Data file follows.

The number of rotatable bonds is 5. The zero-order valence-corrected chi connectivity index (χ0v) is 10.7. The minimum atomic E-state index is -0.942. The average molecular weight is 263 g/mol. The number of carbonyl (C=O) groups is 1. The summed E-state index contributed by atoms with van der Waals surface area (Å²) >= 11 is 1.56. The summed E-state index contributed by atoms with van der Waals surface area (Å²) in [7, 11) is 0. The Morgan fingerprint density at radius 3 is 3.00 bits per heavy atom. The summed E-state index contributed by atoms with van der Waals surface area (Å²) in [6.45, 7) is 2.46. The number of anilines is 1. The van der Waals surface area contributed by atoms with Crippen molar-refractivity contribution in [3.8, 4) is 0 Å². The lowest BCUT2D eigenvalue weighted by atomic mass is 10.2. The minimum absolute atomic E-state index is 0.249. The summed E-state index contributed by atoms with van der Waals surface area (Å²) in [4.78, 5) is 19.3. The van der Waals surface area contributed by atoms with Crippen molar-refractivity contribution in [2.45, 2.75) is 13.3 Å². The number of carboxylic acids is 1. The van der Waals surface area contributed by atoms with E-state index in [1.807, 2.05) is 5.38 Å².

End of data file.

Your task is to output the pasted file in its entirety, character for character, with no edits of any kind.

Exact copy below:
The number of rotatable bonds is 5. The zero-order valence-corrected chi connectivity index (χ0v) is 10.7. The minimum atomic E-state index is -0.942. The average molecular weight is 263 g/mol. The number of carbonyl (C=O) groups is 1. The summed E-state index contributed by atoms with van der Waals surface area (Å²) >= 11 is 1.56. The summed E-state index contributed by atoms with van der Waals surface area (Å²) in [7, 11) is 0. The Morgan fingerprint density at radius 3 is 3.00 bits per heavy atom. The summed E-state index contributed by atoms with van der Waals surface area (Å²) in [6.45, 7) is 2.46. The number of anilines is 1. The van der Waals surface area contributed by atoms with Crippen molar-refractivity contribution in [3.8, 4) is 0 Å². The lowest BCUT2D eigenvalue weighted by atomic mass is 10.2. The minimum absolute atomic E-state index is 0.249. The summed E-state index contributed by atoms with van der Waals surface area (Å²) in [4.78, 5) is 19.3. The van der Waals surface area contributed by atoms with Crippen molar-refractivity contribution in [2.45, 2.75) is 13.3 Å². The number of carboxylic acids is 1. The van der Waals surface area contributed by atoms with E-state index in [1.807, 2.05) is 5.38 Å².